Japan's Biggest Gold Retailer Says Negative Rates Boost DemandBy and
BOJ's move to stimulate bank lending burnishes gold's allure
New policy leads to misconceptions among bullion buyers
Japan’s negative interest rates are boosting demand for gold, according to the nation’s biggest bullion retailer.
International prices have rallied 18 percent this year as investors seek a haven from financial market turmoil. For individual investors, the Bank of Japan’s surprise move in January is adding to gold’s allure, according to Takahiro Ito, chief manager at Tanaka Kikinzoku Kogyo K.K.’s store in Tokyo’s Ginza shopping district. That’s helped lift retail prices to their highest since July.
“Many customers are wagering that it’s better to turn their savings to gold as a safe asset rather than deposit money at banks that offer low interest rates,” he said in a phone interview last week.
The price of gold bars climbed to 5,027 yen ($44) a gram on March 11, the highest since July 7, according to the Tokyo-based company. “Many customers usually sell gold, but we get the feeling that more customers are buying gold even at prices exceeding 5,000 yen,” Ito said.
In a bid to stimulate bank lending, the BOJ has joined the European Central Bank in setting rates below zero. While that should also spur investment in higher-yielding assets, it may also have had the unintended consequence of households squirreling away cash -- or turning to a traditional store of value such as gold. Sales of safes in Japan are surging, suggesting as much.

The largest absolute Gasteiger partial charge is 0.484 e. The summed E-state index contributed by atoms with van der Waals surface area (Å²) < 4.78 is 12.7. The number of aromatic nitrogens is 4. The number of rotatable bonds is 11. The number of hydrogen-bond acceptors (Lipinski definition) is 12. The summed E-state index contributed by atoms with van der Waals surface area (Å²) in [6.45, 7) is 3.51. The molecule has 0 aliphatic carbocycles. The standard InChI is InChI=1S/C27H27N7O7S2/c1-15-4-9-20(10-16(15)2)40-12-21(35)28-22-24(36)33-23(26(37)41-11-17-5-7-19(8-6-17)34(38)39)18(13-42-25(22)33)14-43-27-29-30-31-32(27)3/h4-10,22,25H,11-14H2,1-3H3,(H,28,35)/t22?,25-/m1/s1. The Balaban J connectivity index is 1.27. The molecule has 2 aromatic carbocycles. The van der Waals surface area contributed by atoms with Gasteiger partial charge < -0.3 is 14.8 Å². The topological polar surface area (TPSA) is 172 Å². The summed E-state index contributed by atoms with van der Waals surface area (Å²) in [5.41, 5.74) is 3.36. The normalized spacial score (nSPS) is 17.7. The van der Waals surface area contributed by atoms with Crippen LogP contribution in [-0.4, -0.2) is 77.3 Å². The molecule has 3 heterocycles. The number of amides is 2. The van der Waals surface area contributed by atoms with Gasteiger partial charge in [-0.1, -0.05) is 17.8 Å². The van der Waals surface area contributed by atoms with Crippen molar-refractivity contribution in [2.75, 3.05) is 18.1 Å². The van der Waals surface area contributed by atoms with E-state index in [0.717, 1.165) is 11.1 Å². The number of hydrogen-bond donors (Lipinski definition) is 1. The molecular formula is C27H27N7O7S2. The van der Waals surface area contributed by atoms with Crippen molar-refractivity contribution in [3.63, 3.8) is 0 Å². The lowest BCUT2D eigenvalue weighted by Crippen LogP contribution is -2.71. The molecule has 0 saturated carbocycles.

The BOJ’s policy has led to misconceptions among investors, said Ito. Some buyers believe that negative interest rates could be accompanied by bank fees on savings, while older Japanese fear a repeat of their experience after World War II, when the government restricted cash withdrawals to stem inflation.
The move to gold among retail investors is showing up elsewhere. In the U.K., online trading service BullionVault said on March 1 the number of new customers more than doubled in February, reaching the highest since April 2013.
“Worsening fears over negative rates and political risks like Brexit have led the return of some money managers to gold,” Adrian Ash, head of research at the firm said in a report. “A fast-growing number of private investors have also begun buying gold as insurance.”
Consumer demand in Japan rose to 32.8 metric tons in 2015 from 17.9 tons a year earlier, making it the seventh largest consumer in Asia, according to the World Gold Council. Spot gold was 0.4 percent higher Monday at $1,254.76 an ounce.
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